A condo boom in Summit County adds more permanent residents
August 5, 2014
The east end of Granite Street in Frisco bristles with activity these days. Bulldozers bustle through dirt as new condos slowly rise in their wake.
"There's definitely been more development," said Jocelyn Mills, community development director for town of Frisco. "The economy has been picking back up, and developers have been calling more. It's increased in the past couple of years."
There are currently two new condo units nearing completion, and the town planning commission just approved preliminary plans for a third.
All three will include affordable housing and commercial spaces. Finding affordable housing in Summit can be like finding Sasquatch, but these extra units should lead to more permanent residents in Frisco.
"Generally 65 percent of our housing is second homes," Mills said. "Of course our second-home owners are important, but so are permanent residents. They help grow our community."
Condos off Main, located at Fifth and Granite, will include 23 units, seven of them affordable housing units, and more than 2,200 square feet of commercial space. Town Centre Condos, located at Granite and Summit, will have 18 units, including six affordable housing, and about 2,400 square feet of retail. Watertower Place expects to have 35 residential units, including eight affordable, and 1,200 square feet of commercial.
To add to the numbers, Peak One neighborhood will soon begin phase five of its development plan. When completed the neighborhood will have more than 60 affordable housing units.
A glance across the county shows similar growth in other towns.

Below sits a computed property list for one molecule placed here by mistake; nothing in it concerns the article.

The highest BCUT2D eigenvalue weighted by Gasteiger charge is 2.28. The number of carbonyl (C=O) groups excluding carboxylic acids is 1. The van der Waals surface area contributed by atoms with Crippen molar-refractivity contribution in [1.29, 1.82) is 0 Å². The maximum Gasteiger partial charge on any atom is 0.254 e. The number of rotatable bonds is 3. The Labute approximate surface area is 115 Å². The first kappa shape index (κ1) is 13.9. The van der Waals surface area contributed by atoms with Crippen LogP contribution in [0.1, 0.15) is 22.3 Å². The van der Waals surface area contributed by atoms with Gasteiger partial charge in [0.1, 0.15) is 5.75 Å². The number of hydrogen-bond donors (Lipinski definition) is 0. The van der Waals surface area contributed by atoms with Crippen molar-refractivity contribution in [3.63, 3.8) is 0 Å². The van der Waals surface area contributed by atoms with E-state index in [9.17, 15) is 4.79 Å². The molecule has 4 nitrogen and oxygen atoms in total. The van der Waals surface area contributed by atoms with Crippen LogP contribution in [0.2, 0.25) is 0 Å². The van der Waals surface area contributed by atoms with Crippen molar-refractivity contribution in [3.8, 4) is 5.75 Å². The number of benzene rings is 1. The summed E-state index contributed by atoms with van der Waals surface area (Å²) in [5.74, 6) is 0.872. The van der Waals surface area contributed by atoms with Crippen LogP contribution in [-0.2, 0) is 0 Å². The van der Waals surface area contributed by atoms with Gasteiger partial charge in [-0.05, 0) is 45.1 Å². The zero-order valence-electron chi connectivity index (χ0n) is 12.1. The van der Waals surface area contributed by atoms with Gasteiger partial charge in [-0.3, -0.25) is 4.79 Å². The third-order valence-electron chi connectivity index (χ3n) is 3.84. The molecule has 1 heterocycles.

"Last year we definitely had a bump in residential construction," said Ryan Hyland, Silverthorne's town manager. "It was particularly high with single-family units. We saw a big increase last year, and we are on pace to match that this year."
Interestingly, a lot of Silver- thorne's growth was also related to affordable housing, including a neighborhood with more than 60 affordable single-family homes.
Down the road in Breckenridge, a development that has been stalled for years is now moving forward. Resort developer Meriweather Cos., located in Boulder, acquired The Shores in June.
"Mountain real estate is no longer purchased by investors — it's purchased by users," said Noah Hahn, a partner with Meriweather.
The development is located 2 miles north of downtown Breckenridge along the Blue River. The plan includes 56 three- and four-bedroom homes on an 11-acre parcel.
Even the sleepy town of Blue River, located just south of Breckenridge, is looking forward to a large-scale development on 50 acres of land that will include almost 70 residents units and possibly some commercial.
"I think the general belief is that the economy is starting to rebound," Hyland said.
And developers are taking advantage.
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